9. Once all the seams are pressed, top stitch from the right side, along all ironed edges.

10. Be extra careful when stitching over the strap onto the top seam on the front panel.

iron top cornerback straps

11. Now, measure 2 inches (5cm) from the top of the side seam, and put a pin as a marker onto the fabric.


12. Next, iron 3/8 inch (1cm) of the top seam of the pocket towards its wrong side. Pin it and top stitch over the ironed edge. Press it.

13. Iron 3/8 inch (1cm) of the seams all around the pocket towards its wrong side.

stitched and ironed pockets

14. With its right side facing you, place the pocket onto the front panel of the apron. The top corner of the pocket should meet where you marked the panel with the pin. Pin the pocket and secure into place.

top pocket

15. Next, slightly slant the pocket outwards, so its bottom corner is around 2 1/2 inch (6cm) away from the side seam of the apron. Pin the corner down.

bottom of pocket

16. Make sure the pocket lies flat on the fabric and pinned the other corners down to secure its place.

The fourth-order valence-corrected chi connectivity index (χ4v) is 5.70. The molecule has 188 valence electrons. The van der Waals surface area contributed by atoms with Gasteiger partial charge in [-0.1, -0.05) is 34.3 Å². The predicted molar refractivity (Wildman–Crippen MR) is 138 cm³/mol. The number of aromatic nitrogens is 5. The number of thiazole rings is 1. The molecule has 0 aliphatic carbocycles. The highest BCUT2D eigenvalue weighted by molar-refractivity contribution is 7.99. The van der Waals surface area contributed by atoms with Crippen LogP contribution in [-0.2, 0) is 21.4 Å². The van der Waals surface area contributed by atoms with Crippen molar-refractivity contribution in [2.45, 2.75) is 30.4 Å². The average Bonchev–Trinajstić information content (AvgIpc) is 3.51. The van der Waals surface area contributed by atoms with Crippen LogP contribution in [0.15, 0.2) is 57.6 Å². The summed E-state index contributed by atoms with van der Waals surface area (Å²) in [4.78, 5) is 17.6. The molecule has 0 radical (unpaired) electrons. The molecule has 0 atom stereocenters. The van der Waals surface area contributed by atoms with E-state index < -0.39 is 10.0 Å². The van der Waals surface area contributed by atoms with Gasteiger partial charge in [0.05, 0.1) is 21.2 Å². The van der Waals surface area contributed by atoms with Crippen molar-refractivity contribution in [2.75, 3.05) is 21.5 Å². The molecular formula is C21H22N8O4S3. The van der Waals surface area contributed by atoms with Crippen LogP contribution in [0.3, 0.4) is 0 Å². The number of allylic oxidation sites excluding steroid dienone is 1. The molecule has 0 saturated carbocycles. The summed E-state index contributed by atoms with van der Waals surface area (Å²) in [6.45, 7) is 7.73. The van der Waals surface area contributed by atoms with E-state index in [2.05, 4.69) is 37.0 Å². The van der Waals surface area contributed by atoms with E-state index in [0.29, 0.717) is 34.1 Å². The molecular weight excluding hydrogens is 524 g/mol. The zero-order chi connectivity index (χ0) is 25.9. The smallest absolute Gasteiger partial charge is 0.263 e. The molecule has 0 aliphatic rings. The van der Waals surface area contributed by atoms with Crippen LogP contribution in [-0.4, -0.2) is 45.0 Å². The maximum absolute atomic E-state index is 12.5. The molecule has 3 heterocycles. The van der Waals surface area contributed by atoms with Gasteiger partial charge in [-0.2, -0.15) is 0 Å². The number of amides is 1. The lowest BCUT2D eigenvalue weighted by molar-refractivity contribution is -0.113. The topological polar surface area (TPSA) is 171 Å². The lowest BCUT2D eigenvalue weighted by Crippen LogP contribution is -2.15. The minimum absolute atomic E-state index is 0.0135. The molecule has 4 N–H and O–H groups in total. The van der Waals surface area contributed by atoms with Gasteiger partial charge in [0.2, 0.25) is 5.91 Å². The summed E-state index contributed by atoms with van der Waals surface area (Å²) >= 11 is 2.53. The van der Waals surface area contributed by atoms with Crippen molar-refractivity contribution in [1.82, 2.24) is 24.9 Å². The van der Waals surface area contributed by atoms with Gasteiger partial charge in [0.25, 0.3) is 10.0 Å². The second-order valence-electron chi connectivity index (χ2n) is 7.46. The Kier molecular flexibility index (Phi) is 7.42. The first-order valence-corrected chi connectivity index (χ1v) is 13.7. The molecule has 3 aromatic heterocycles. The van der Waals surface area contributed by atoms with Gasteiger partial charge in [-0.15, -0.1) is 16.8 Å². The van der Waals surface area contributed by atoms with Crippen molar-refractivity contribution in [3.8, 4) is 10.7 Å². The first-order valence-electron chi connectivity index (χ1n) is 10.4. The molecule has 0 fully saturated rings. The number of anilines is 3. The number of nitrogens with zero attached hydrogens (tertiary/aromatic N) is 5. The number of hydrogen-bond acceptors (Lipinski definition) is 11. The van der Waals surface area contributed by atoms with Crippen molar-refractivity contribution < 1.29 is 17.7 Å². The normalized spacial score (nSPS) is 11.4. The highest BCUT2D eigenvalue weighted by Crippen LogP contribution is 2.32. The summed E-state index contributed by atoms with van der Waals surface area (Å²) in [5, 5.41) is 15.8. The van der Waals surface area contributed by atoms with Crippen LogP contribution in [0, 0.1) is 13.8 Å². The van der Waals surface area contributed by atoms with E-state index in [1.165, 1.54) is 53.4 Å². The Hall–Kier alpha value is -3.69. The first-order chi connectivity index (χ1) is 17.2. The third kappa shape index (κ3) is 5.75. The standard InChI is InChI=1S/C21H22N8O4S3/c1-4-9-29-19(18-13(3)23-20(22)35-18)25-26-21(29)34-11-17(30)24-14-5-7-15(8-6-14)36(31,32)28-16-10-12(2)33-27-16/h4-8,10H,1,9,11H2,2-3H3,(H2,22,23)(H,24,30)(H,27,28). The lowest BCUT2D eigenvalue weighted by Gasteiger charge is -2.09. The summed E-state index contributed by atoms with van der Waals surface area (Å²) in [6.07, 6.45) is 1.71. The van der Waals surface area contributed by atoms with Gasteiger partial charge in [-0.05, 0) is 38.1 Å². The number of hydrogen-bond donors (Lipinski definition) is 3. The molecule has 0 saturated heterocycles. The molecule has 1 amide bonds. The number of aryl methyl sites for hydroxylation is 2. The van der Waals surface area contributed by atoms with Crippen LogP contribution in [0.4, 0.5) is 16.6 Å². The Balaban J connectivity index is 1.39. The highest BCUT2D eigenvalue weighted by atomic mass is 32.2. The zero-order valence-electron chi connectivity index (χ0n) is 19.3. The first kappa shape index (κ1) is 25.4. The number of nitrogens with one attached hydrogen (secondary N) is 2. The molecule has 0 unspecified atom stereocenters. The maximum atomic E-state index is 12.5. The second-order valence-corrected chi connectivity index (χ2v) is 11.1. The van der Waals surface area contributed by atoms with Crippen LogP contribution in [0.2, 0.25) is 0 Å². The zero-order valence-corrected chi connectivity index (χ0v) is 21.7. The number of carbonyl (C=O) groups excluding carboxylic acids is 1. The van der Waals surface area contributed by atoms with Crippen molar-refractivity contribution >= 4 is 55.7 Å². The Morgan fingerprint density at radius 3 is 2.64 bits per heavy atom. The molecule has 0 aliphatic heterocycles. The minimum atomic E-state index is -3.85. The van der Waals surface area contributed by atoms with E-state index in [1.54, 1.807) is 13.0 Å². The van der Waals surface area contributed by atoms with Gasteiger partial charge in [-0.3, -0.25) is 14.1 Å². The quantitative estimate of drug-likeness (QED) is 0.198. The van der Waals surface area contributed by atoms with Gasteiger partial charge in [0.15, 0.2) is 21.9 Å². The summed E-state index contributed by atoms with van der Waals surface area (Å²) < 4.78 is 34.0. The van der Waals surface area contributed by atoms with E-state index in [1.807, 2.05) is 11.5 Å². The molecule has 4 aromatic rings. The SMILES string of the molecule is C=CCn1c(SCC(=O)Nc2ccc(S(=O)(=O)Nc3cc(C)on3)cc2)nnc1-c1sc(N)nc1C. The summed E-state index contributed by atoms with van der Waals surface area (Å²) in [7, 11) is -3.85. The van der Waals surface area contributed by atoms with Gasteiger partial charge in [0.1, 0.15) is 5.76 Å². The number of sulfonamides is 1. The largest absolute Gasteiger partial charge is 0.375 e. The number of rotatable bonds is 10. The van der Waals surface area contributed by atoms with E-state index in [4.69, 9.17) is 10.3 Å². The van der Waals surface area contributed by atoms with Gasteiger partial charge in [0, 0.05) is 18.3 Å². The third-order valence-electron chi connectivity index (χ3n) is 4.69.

pinned pocket

17. Repeat the same for the other side.

18. With the pockets pinned down, top stitch over all edges apart from the top one, onto the apron body. Press the fabric.

These aprons are easy to make, and a great way to bond with your children, choosing matching colour and patterns. Why not check out the plethora of colours and options that we have?



  1. Joy

    I can’t wait to try this. I am going to make these for 4 members of my family for Christmas cookie baking. One member probably wears a 3xl and is around 6′. I would just need to add length and extra seam allowance on the sides to add width, correct? I love the pattern. It looks simple and has a great look to it. Thank you

  2. Jae

    Hi, Thanks so much for this tutorial and pattern. I think I have noticed a small error on the back panel. The bottom width should read 5.75 inches I think (from the 3 in + 2.75 in) it hopefully wont make much difference but wanted to mention it:)

  3. Gabrielle

    This is the very first sewing project that I actually drew out the pattern myself. I normally use a store bought pattern. I love how easy this was to follow. Made one change to the neck line and made it a scoop neck cause I wanted it to look like a hipster style apron dress to layer it and wear it for fall.

  4. kris

    my gramma has arthritis and has trouble with buttons or ties so this looks like it will be great for her.. thanks so much!!

  5. Deanna